It appears that a single generation, my not-so-great greed-mongering generation, will be remembered for having first recklessly plundered and then ravenously consumed the lion’s share of all Earth’s limited resources. No generation before mine, and certainly no generation to follow, will behave so arrogantly and avariciously because the resources to do what my generation has done will have already been devoured and, therefore, unavailable to future generations. In the pernicious process of global plundering and conspicuous per capita over-consumption, many too many leaders of my generation will also have allowed the unhealthy pollution of the environment, the unrestrained depletion of natural resources and the unconscionable mortgaging of our children’s future. My generation’s leaders will have lead us to threaten the children and coming generations with the likelihood of dangerous ecological conditions…a situation for which my generation is responsible but for which my generation refuses to take responsibility. Many leaders in my generation have determined to “pass the buck” to the children, come what may. So grave and unfortunate a situation cannot longer be ignored just because the leading perpetrators of this ominously looming ecological wreckage choose to remain willfully blind, hysterically deaf and electively mute when called upon to account for their (and our) behavior.
If I had to put this colossal tragedy in a single set of sentences I would speak out in this way,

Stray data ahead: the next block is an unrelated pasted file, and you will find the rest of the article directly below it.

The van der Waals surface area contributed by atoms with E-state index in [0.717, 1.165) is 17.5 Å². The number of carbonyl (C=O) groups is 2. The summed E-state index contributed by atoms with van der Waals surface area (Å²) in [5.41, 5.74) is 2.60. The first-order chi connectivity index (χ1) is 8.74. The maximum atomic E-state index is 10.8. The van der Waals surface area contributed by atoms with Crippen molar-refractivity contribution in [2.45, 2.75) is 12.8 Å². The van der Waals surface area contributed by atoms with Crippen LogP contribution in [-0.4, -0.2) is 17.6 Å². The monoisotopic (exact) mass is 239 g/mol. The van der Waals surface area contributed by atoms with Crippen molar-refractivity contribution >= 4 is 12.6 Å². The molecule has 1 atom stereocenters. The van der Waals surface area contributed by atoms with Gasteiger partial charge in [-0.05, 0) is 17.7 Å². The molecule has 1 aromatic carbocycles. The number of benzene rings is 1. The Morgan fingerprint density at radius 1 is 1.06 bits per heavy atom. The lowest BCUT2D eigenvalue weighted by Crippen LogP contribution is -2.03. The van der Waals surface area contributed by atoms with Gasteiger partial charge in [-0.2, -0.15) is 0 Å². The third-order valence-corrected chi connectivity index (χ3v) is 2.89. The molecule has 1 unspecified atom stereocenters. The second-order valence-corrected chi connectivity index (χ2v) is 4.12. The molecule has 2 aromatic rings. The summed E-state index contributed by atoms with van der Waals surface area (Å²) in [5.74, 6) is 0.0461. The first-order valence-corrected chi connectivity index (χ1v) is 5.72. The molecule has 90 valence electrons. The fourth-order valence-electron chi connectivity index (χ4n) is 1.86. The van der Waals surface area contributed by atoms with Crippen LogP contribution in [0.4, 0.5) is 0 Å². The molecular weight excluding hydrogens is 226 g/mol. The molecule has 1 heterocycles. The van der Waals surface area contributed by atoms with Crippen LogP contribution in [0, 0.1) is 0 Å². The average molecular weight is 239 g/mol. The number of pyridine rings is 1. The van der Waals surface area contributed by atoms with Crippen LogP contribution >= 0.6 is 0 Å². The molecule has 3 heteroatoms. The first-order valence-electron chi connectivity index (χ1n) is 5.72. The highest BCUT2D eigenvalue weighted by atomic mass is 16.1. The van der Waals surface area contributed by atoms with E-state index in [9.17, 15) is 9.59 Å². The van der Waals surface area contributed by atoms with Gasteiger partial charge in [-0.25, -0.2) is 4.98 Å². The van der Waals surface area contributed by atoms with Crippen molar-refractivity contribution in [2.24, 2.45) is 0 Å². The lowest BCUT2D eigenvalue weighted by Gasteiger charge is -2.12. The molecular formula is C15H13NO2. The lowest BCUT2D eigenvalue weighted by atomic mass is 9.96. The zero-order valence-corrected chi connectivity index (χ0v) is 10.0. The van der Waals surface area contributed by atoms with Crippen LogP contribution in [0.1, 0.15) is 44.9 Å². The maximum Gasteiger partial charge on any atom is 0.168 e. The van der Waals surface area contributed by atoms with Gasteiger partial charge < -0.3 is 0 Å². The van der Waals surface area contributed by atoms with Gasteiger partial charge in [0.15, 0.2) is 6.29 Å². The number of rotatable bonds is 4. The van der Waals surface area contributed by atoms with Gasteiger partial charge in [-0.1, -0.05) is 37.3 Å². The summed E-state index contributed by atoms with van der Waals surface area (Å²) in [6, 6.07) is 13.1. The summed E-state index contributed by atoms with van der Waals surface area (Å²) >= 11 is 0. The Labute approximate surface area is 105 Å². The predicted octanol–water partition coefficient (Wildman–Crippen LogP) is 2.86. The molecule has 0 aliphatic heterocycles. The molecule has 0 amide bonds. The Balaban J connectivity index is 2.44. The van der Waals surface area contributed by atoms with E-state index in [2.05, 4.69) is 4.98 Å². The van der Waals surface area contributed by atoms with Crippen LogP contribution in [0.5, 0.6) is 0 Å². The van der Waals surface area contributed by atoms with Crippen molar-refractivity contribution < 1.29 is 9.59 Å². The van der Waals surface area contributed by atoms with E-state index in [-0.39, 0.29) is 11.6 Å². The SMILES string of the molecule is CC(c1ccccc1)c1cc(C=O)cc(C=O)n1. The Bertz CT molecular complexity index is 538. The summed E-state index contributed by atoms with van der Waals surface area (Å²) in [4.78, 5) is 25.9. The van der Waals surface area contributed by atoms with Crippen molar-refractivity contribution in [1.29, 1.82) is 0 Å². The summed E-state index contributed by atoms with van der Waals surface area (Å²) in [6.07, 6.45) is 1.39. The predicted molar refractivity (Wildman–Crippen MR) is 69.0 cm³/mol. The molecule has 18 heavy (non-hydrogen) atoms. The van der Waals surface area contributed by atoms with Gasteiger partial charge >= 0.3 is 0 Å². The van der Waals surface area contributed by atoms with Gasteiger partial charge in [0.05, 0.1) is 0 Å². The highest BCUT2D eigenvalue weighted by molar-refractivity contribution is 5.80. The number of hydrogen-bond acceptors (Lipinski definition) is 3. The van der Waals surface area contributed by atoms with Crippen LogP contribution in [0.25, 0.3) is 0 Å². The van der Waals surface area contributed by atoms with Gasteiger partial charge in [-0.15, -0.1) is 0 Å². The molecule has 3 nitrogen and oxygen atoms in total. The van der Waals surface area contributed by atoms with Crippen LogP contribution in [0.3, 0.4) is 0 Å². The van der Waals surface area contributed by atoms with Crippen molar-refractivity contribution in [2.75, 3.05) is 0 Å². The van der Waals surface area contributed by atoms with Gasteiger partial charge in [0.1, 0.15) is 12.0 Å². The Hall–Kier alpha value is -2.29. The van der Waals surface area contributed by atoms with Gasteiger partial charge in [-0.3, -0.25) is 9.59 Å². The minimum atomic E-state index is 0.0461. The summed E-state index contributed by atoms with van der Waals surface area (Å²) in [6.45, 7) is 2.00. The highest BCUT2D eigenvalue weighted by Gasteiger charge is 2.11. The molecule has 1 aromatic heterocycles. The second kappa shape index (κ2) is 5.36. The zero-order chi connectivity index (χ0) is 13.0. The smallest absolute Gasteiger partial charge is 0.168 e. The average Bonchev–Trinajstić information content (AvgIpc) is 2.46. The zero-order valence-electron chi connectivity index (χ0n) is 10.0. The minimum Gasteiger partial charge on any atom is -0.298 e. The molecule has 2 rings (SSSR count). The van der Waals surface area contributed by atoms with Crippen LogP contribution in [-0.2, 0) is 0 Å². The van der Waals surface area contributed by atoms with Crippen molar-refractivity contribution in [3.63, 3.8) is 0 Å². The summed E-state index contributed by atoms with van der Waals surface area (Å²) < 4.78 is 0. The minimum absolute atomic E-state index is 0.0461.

“Never in the course of human events has so much been given to so few consolidators of great wealth and power, who then did so poorly by everyone else and everything else but themselves. A tiny minority of supremely greedy, self-proclaimed Masters of the Universe in my generation have directed the human community toward the extirpation of biodiversity, degradation of the environment and the depletion of natural resources. The fitness of Earth as a place for habitation by our own children has been put at risk. The abject failure of so many of my generation’s leaders to assume responsibility for such incredible arrogance, poor judgement and stupendous wrongdoing is somehow not quite right and, at least to me, difficult to tolerate in silence.”
Steven Earl Salmony
AWAREness Campaign on the Human Population,
Joshua, you can get involved through our Social Capital campaign. We have projects in Massachusetts and Vermont that could probably use your skills. Thanks for the enthusiasm!